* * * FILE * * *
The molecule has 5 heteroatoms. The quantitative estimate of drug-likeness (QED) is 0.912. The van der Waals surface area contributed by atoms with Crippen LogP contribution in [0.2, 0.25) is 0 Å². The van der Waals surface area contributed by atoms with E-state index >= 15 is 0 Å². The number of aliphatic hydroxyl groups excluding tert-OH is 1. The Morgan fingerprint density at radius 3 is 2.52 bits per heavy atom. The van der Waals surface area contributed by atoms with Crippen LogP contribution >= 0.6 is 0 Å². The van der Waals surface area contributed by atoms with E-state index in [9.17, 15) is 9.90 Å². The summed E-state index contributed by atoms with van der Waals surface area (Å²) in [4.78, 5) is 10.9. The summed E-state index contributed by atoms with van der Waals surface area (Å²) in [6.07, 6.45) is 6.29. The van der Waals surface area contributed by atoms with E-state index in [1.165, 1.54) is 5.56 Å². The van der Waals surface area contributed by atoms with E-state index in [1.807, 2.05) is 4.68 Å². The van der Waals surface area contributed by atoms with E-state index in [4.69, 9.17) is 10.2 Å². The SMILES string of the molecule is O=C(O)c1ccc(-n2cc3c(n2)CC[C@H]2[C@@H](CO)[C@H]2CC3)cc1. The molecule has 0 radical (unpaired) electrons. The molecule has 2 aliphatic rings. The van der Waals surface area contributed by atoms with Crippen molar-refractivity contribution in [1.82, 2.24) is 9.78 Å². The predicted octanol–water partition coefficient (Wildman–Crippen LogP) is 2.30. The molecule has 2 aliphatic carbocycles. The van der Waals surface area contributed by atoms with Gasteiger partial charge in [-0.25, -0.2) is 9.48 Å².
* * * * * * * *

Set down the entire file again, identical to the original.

The molecule has 5 heteroatoms. The quantitative estimate of drug-likeness (QED) is 0.912. The van der Waals surface area contributed by atoms with Crippen LogP contribution in [0.2, 0.25) is 0 Å². The van der Waals surface area contributed by atoms with E-state index >= 15 is 0 Å². The number of aliphatic hydroxyl groups excluding tert-OH is 1. The Morgan fingerprint density at radius 3 is 2.52 bits per heavy atom. The van der Waals surface area contributed by atoms with Crippen LogP contribution >= 0.6 is 0 Å². The van der Waals surface area contributed by atoms with E-state index in [9.17, 15) is 9.90 Å². The summed E-state index contributed by atoms with van der Waals surface area (Å²) in [4.78, 5) is 10.9. The summed E-state index contributed by atoms with van der Waals surface area (Å²) in [6.07, 6.45) is 6.29. The van der Waals surface area contributed by atoms with E-state index in [1.165, 1.54) is 5.56 Å². The van der Waals surface area contributed by atoms with E-state index in [1.807, 2.05) is 4.68 Å². The van der Waals surface area contributed by atoms with E-state index in [4.69, 9.17) is 10.2 Å². The SMILES string of the molecule is O=C(O)c1ccc(-n2cc3c(n2)CC[C@H]2[C@@H](CO)[C@H]2CC3)cc1. The molecule has 0 radical (unpaired) electrons. The molecule has 2 aliphatic rings. The van der Waals surface area contributed by atoms with Crippen molar-refractivity contribution in [1.82, 2.24) is 9.78 Å². The predicted octanol–water partition coefficient (Wildman–Crippen LogP) is 2.30. The molecule has 2 aliphatic carbocycles. The van der Waals surface area contributed by atoms with Gasteiger partial charge in [-0.25, -0.2) is 9.48 Å².